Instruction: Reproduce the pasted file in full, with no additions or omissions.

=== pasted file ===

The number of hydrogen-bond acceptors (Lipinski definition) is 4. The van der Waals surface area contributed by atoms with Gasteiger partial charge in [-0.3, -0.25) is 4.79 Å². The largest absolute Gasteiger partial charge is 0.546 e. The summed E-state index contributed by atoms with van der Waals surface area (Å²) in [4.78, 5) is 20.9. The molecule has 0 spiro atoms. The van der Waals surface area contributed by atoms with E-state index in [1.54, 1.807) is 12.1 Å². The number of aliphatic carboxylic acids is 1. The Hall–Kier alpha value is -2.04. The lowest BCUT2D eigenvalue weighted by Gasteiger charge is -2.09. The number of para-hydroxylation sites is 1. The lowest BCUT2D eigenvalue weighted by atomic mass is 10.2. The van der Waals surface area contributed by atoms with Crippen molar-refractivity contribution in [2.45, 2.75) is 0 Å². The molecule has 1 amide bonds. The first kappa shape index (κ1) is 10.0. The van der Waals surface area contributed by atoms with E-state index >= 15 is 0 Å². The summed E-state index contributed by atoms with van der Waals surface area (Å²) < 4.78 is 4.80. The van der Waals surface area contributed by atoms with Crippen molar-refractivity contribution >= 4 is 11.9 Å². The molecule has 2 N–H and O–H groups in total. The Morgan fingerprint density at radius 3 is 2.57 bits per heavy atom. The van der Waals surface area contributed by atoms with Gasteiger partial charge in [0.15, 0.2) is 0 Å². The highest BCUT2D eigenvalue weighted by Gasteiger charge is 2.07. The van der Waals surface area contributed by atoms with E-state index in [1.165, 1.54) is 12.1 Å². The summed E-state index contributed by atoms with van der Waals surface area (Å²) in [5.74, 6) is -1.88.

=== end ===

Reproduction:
The number of hydrogen-bond acceptors (Lipinski definition) is 4. The van der Waals surface area contributed by atoms with Gasteiger partial charge in [-0.3, -0.25) is 4.79 Å². The largest absolute Gasteiger partial charge is 0.546 e. The summed E-state index contributed by atoms with van der Waals surface area (Å²) in [4.78, 5) is 20.9. The molecule has 0 spiro atoms. The van der Waals surface area contributed by atoms with E-state index in [1.54, 1.807) is 12.1 Å². The number of aliphatic carboxylic acids is 1. The Hall–Kier alpha value is -2.04. The lowest BCUT2D eigenvalue weighted by Gasteiger charge is -2.09. The number of para-hydroxylation sites is 1. The lowest BCUT2D eigenvalue weighted by atomic mass is 10.2. The van der Waals surface area contributed by atoms with Crippen molar-refractivity contribution in [2.45, 2.75) is 0 Å². The molecule has 1 amide bonds. The first kappa shape index (κ1) is 10.0. The van der Waals surface area contributed by atoms with E-state index >= 15 is 0 Å². The summed E-state index contributed by atoms with van der Waals surface area (Å²) < 4.78 is 4.80. The van der Waals surface area contributed by atoms with Crippen molar-refractivity contribution >= 4 is 11.9 Å². The molecule has 2 N–H and O–H groups in total. The Morgan fingerprint density at radius 3 is 2.57 bits per heavy atom. The van der Waals surface area contributed by atoms with Gasteiger partial charge in [0.15, 0.2) is 0 Å². The highest BCUT2D eigenvalue weighted by Gasteiger charge is 2.07. The van der Waals surface area contributed by atoms with E-state index in [1.165, 1.54) is 12.1 Å². The summed E-state index contributed by atoms with van der Waals surface area (Å²) in [5.74, 6) is -1.88.